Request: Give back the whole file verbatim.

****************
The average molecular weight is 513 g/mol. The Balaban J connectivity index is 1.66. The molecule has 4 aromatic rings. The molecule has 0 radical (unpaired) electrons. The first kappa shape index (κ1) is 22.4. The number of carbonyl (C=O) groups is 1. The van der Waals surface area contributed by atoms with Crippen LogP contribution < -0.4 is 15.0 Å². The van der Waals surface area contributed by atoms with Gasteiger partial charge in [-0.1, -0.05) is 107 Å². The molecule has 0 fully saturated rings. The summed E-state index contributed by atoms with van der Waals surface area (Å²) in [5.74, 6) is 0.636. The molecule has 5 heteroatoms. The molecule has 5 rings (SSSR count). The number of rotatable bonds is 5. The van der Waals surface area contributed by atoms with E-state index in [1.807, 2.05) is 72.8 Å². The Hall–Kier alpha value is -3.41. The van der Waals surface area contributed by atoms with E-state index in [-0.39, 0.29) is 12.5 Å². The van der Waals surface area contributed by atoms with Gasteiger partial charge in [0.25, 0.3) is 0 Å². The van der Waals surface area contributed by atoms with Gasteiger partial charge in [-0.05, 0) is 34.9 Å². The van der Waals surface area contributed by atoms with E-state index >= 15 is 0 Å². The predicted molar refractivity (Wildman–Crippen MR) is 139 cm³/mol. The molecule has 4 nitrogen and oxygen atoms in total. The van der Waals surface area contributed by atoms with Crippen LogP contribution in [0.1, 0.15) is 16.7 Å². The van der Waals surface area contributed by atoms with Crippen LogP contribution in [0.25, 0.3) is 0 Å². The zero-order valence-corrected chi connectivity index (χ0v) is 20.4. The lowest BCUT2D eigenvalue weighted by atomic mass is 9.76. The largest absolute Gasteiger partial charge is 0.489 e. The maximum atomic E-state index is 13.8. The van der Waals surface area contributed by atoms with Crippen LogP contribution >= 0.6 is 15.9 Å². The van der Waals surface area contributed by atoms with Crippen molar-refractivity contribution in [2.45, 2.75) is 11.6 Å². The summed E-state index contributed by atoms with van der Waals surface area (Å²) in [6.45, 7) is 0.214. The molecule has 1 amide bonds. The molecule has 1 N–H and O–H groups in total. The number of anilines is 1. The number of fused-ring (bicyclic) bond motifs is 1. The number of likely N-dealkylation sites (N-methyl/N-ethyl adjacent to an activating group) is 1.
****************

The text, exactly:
The average molecular weight is 513 g/mol. The Balaban J connectivity index is 1.66. The molecule has 4 aromatic rings. The molecule has 0 radical (unpaired) electrons. The first kappa shape index (κ1) is 22.4. The number of carbonyl (C=O) groups is 1. The van der Waals surface area contributed by atoms with Crippen LogP contribution < -0.4 is 15.0 Å². The van der Waals surface area contributed by atoms with Gasteiger partial charge in [-0.1, -0.05) is 107 Å². The molecule has 0 fully saturated rings. The summed E-state index contributed by atoms with van der Waals surface area (Å²) in [5.74, 6) is 0.636. The molecule has 5 heteroatoms. The molecule has 5 rings (SSSR count). The number of rotatable bonds is 5. The van der Waals surface area contributed by atoms with E-state index in [1.807, 2.05) is 72.8 Å². The Hall–Kier alpha value is -3.41. The van der Waals surface area contributed by atoms with E-state index in [-0.39, 0.29) is 12.5 Å². The van der Waals surface area contributed by atoms with Gasteiger partial charge in [0.25, 0.3) is 0 Å². The van der Waals surface area contributed by atoms with Gasteiger partial charge in [-0.05, 0) is 34.9 Å². The van der Waals surface area contributed by atoms with E-state index >= 15 is 0 Å². The predicted molar refractivity (Wildman–Crippen MR) is 139 cm³/mol. The molecule has 4 nitrogen and oxygen atoms in total. The van der Waals surface area contributed by atoms with Crippen LogP contribution in [0.1, 0.15) is 16.7 Å². The van der Waals surface area contributed by atoms with Crippen LogP contribution in [0.25, 0.3) is 0 Å². The zero-order valence-corrected chi connectivity index (χ0v) is 20.4. The lowest BCUT2D eigenvalue weighted by atomic mass is 9.76. The largest absolute Gasteiger partial charge is 0.489 e. The maximum atomic E-state index is 13.8. The van der Waals surface area contributed by atoms with Crippen LogP contribution >= 0.6 is 15.9 Å². The van der Waals surface area contributed by atoms with Crippen molar-refractivity contribution in [2.45, 2.75) is 11.6 Å². The summed E-state index contributed by atoms with van der Waals surface area (Å²) in [6.45, 7) is 0.214. The molecule has 1 amide bonds. The molecule has 1 N–H and O–H groups in total. The number of anilines is 1. The number of fused-ring (bicyclic) bond motifs is 1. The number of likely N-dealkylation sites (N-methyl/N-ethyl adjacent to an activating group) is 1.